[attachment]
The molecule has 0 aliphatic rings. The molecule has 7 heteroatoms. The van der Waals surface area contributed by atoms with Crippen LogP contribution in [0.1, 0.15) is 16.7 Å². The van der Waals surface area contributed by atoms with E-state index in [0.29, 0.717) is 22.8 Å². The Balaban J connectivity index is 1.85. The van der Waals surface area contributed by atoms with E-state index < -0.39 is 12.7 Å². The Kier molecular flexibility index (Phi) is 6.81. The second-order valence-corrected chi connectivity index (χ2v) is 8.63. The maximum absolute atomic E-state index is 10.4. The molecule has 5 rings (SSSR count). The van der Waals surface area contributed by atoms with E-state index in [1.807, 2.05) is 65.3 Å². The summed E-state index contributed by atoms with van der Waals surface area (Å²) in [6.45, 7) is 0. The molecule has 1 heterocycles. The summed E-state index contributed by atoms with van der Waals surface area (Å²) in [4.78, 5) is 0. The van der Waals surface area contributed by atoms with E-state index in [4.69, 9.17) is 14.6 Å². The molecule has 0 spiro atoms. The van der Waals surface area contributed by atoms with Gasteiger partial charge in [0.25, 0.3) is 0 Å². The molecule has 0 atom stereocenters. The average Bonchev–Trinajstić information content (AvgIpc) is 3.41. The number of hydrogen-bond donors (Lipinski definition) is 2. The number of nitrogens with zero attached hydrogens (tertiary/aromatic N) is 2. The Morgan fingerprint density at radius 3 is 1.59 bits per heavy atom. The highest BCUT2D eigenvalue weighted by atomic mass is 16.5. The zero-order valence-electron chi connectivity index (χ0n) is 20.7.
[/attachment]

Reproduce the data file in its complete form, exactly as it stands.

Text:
The molecule has 0 aliphatic rings. The molecule has 7 heteroatoms. The van der Waals surface area contributed by atoms with Crippen LogP contribution in [0.1, 0.15) is 16.7 Å². The van der Waals surface area contributed by atoms with E-state index in [0.29, 0.717) is 22.8 Å². The Balaban J connectivity index is 1.85. The van der Waals surface area contributed by atoms with E-state index < -0.39 is 12.7 Å². The Kier molecular flexibility index (Phi) is 6.81. The second-order valence-corrected chi connectivity index (χ2v) is 8.63. The maximum absolute atomic E-state index is 10.4. The molecule has 5 rings (SSSR count). The van der Waals surface area contributed by atoms with E-state index in [1.807, 2.05) is 65.3 Å². The summed E-state index contributed by atoms with van der Waals surface area (Å²) in [6.45, 7) is 0. The molecule has 1 heterocycles. The summed E-state index contributed by atoms with van der Waals surface area (Å²) in [4.78, 5) is 0. The van der Waals surface area contributed by atoms with E-state index in [4.69, 9.17) is 14.6 Å². The molecule has 0 spiro atoms. The van der Waals surface area contributed by atoms with Gasteiger partial charge in [0.25, 0.3) is 0 Å². The molecule has 0 atom stereocenters. The average Bonchev–Trinajstić information content (AvgIpc) is 3.41. The number of hydrogen-bond donors (Lipinski definition) is 2. The number of nitrogens with zero attached hydrogens (tertiary/aromatic N) is 2. The Morgan fingerprint density at radius 3 is 1.59 bits per heavy atom. The highest BCUT2D eigenvalue weighted by atomic mass is 16.5. The zero-order valence-electron chi connectivity index (χ0n) is 20.7.